Today I didn’t go into my military kitchen to work, because I’d somehow managed to book the day out with near back-to-back performances at the Lviv Opera House. The recital I’ve just finished listening to, as I hammer out these words as quickly as possible before returning to an unpronounceable domestic Ukrainian opera, was Bach’s Goldberg Variations but played not on a piano but instead by a trio of violin, violoncello and cello: in other words, the Variations were played entirely on strings. It was an exhilarating and monumental performance in Lviv Opera House’s upper salon, although the room was only half-full; it deserved to be packed out given the quality of this extraordinary, riveting and haunting performance played in so unique and distinctive a fashion.
I was moved to tears, sitting on the front row, by the dreamy spires of the melody and a lady moved over to sit next to me, also in tears, to grip my arm as though to express an intense emotional anxiety with a new and unknown friend. After a nervous pause at the end of the final movement, the audience burst into rapturous applause and I was the first on my feet to give the trio a standing ovation. The rest of the audience followed me and it lasted for a good ten minutes as we were collectively overwhelmed with the passion, intensity, vision and skill of these remarkable performers. The lady sitting next to me walked up onto the stage to give the cellist an apple she had secreted in her pocket. I wasn’t quite sure what the relevance of this was, but I suppose it was an expression of appreciation and her emotional outpouring. Wartime creates the most unusual reactions in people; perhaps she was giving whatever she could just to show how much she cared. Perhaps she was lonely; perhaps nervous about a relative; perhaps grieving a death: some face in the icy winds of war and suffering of a kind that I see passes me by each day, often wrapped and huddled under heavy scarves: but misery and suffering nonetheless.
I tramped out of the Opera House in my trench boots to find that the temperature must have dropped by about 10 degrees in the course of an hour. I couldn’t work out what had happened to have this effect in so short a time; this is why it is important always to dress in layers in this fiendishly cold Ukrainian winter, although it is wretchedly inconvenient to do so, always putting on and taking off endless layers of clothing whenever you go inside somewhere. It was cold even in the Opera House today; I think they’re economising on heating due to wartime conditions and concerns over pressure on the country’s national grid. It’s an issue we need to look at in the Ukraine Development Trust, www.development-foundation.org, along with my friends and colleagues in the Institute for Strategy, Resilience and Security at University College, London, www.isrs.org.uk, but of course we can’t do the necessary work and investigations without the money and that isn’t forthcoming yet. I hope it will be. These are good people and we need a bit of government funding in this direction to help Ukraine in the right direction in her energy needs. Let’s hope someone reading this is listening.
As I left the Opera House, a military marching band was playing the National Anthem: a piece of music I have come to know well by now; I almost know the words (in Ukrainian) because it is sung at the beginning of each operatic performance at Lviv Opera House and at the current time I’m going an average of twice a week. All the pedestrians in the street, Sunday afternoon alcoholics and all, stopped and crossed their breasts with their arms, as is customary, while the military band played the Anthem, and I joined them in a show of courtesy and respect. Again I felt tears coming to my eyes; living through war is an intensely emotional experience. Then, my mind awash with my solitary thoughts, I proceeded on my way. Thankfully I live only a few minutes’ walk from the Opera House, so I didn’t have to stumble too far in the icy winds I hadn’t prepared myself for when stepping out of the front door merely an hour earlier.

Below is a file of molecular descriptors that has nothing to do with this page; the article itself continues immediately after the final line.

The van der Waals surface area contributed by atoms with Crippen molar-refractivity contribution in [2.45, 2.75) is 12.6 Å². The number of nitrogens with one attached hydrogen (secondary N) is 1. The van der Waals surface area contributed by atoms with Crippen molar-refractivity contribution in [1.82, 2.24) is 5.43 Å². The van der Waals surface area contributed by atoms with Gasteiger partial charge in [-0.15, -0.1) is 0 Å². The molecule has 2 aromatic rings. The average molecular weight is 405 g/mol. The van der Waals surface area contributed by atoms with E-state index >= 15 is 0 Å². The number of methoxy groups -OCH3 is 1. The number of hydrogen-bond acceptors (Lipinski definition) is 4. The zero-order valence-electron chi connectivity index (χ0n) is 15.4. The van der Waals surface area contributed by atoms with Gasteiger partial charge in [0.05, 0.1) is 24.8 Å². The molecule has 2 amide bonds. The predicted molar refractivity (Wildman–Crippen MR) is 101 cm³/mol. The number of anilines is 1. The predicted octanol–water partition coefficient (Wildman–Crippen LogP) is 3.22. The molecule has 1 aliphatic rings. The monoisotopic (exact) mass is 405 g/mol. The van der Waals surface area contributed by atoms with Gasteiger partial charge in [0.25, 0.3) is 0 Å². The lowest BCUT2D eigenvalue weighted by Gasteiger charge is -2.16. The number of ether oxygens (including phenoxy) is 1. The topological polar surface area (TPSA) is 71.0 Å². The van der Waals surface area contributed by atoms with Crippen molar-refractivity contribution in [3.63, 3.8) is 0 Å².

I might be going to Kherson tomorrow. As the Editor-in-Chief of the Lviv Herald, www.lvivherald.com, I think it’s important to travel as far as you can to front line locations to see what’s really happening and to come back with honest and stark reportage so that people understand the course of the war and frankly the futility of it all as well as the outrageous aggression and casual disregard for civilian life on the part of the Russian Armed Forces. We’re in a stalemate, no matter what any Ukrainian politician may say to the contrary, and that’s a message that has to be heard. I am more credible if I’ve been to the front line recently and I’ve seen things for myself. It’s a long journey, and it’s not entirely safe to put matters mildly, so I’ve asked one of my rather more daring colleagues at the Lviv Herald to come with me. I even pre-emptively bought him some tickets, and I told him where we might go to buy our flak jackets tomorrow if we’re heading there. I think it all depends on whether he has a mandate to undertake some paid work. Alas, it’s my experience that in Ukraine offers of paid work often fall through at the last minute, and this seems to be what has happened to him. That means that he might well be coming, and we might find ourselves tramping through Kherson by Tuesday as the shells come raining down or whatever the situation is there right now. If we go, then we can take food, medical and domestic supplies and clothing for the soldiers and civilians alike and perform a genuine humanitarian function as well as just war reporting (which is equally important so that the world knows what is going on). Now it all depends on my friend’s work commitments, and we’ll just have to see.